Second, we need to be cleansed from the deadening effect of living in a spiritually hostile world. In the ancient world, it was impossible to walk around without getting your feet dirty. Foot-washing was a means of physical refreshment. In the same way, it is not possible for us as Christians to live in this world-system without being negatively affected by its spiritual atmosphere. This is different from falling into to sin. Every Christian knows the experience of spending a day in the world at work, school, online, etc.—and feeling somehow spiritually fatigued, coated by a “dust” which makes us feel jaded and tarnished and distant from God (“SLIMED”). We need to have this “dust” cleansed and be restored to freshness with the Lord. Jesus is willing and able do this as often as we need it (which for me is often!).

What does it look like to let Jesus wash our feet in this sense? It may mean choosing to draw near to Him through private prayer and/or Bible meditation. But there is another, even better way—which is Jesus’ second lesson...

Lesson #2: Wash one another’s feet

Read 13:12a. After Jesus washed everyone’s feet, He sat down. I bet you could hear a pin drop! Now that He had everyone’s undivided attention, He taught them the second lesson they should learn from His actions (read 13:12b-15). They should follow His example and wash one another’s feet. In what sense did he mean this?

He was not instituting foot-washing as a ritual for the church to observe. The book of Acts never mentions the early church observing such a ritual, while it does so many times with baptism and communion. (Only 1Tim.5:10 mentions Christians doing this, and Paul may be using the expression figuratively.)

Rather, Jesus means: “Help one another be spiritually cleansed and refreshed/restored. Be willing to let others do this regularly for you, and be willing to do this regularly for others. You can’t stay close to Me or effective in My service without this.” Do you want a more practical picture of what this looks like?

“Confess your sins to one another and pray for one another, that you may be healed” (Jas.5:16). Much of the time, we can’t get freedom from our guilty consciences until we talk about our sins with Christian friends and ask them to pray with/for us about them. Are you allowing other Christians to wash your feet in this way? And to serve your friends by listening to their confession, and by assuring them of Jesus’ forgiveness, and by praying with them for His help is a crucially important ministry. Are you washing others’ feet in this way? (SAME WITH FEARS)

“Bear one another’s burdens, and thus fulfill the law of Christ” (Gal.6:2). “Burdens” refers to crushing loads, circumstantial difficulties that press us down and knock the spiritual wind out of us (EXAMPLES). Much of the time, we can’t get back on our feet until we share these burdens with our Christian friends and let them bear it with us through their compassion and prayer and encouragement based on God’s promises. Are you allowing other Christians to wash your feet in this way? And to serve your friends by helping them in the same way is a crucially important ministry. Are you washing others’ feet in this way?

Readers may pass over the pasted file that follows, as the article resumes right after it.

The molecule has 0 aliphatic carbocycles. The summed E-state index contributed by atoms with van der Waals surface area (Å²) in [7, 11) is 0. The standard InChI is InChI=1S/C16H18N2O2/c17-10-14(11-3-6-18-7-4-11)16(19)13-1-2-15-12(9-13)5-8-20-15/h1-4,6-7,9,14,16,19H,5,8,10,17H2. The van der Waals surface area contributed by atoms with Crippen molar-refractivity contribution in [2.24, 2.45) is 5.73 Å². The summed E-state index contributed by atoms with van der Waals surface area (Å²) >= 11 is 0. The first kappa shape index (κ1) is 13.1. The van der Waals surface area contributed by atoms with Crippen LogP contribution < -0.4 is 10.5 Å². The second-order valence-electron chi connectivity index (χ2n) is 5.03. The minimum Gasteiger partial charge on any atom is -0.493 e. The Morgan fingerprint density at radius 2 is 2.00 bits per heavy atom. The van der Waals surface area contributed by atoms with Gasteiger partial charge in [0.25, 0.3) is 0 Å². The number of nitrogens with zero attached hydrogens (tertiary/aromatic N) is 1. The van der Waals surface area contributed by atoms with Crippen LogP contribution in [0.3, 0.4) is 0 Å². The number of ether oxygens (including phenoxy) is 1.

“Consider how to stir one another up to love and good deeds” (Heb.10:24). By ourselves, we easily lose motivation and vision for serving Christ, and slip into the same short-sighted, self-centered life as those around us. But when our Christian friends (by thinking about us before God) tell us how God can/has worked through us, or share what God could do through us, how motivating (and even life-changing) this is! Are you allowing other Christians to wash your feet in this way? And to serve your friends by helping them in the same way is a crucially important ministry. Are you washing others’ feet in this way?

Do you follow what Jesus says in 13:14? Are you engaged in this kind of mutual foot-washing several times a week? If your answer is “Yes,” you know the tremendous difference this makes in your spiritual life. If your answer is “No,” you are missing out and needlessly sentencing yourself to feeling chronically slimed by the world, entrapped by sin, discouraged, and impotent as a witness. “Isolated Christians are defeated Christians.” Decide to follow what Jesus says here! Get involved in one of our home groups, and begin to regularly interact with your brothers and sisters both as a foot-washee and as a foot-washer.

Do you want more motivation to do this? Jesus gives it in 13:17 (read). “Blessed” is not a religious word that you say when someone sneezes, or that you pray before Thanksgiving dinner. “Blessed” (makarios) means truly happy. True happiness is what we all want; true happiness is what God has wired us to pursue. The question is: How can I obtain true happiness?

The world says you get it by living for yourself: getting the circumstantial breaks, getting people to treat you as you wish, getting more things, etc.

Jesus says this is a lie (Mk.8:35a). Jesus says that He gives true happiness to those who allow Him to bathe them, and who allow Him to wash their feet, and who embrace a lifestyle of mutual foot-washing.

It’s not the understanding of these things that brings true happiness; it’s the doing of them! It is not nodding today and saying: “I already know this;” it is selling out to a lifestyle centered around this. How happy do you want to be?

“Loosing the sandal was the task of a slave. A disciple could not be expected to perform it... There is a Rabbinic saying (in its present form dating from A.D. 250, but probably much older): ‘Every service which a slave performs for his master shall a disciple do for his teacher except the loosing of his sandal thong.’” Leon Morris, "The Gospel According to John," The New International Commentary on the New Testament (Grand Rapids: Eerdmans Publishing Co., 1975), p.141.

This washing comes immediately after Jesus explained the Passover meal as a prophetic picture of his death on the cross for our sins (see Lk.22:19,20). See also Jesus’ insistence in Mk.10:45 that He came to serve and give His life as a ransom for many. See also Phil.2:5-8, which is probably Paul's interpretation of Jesus' foot-washing.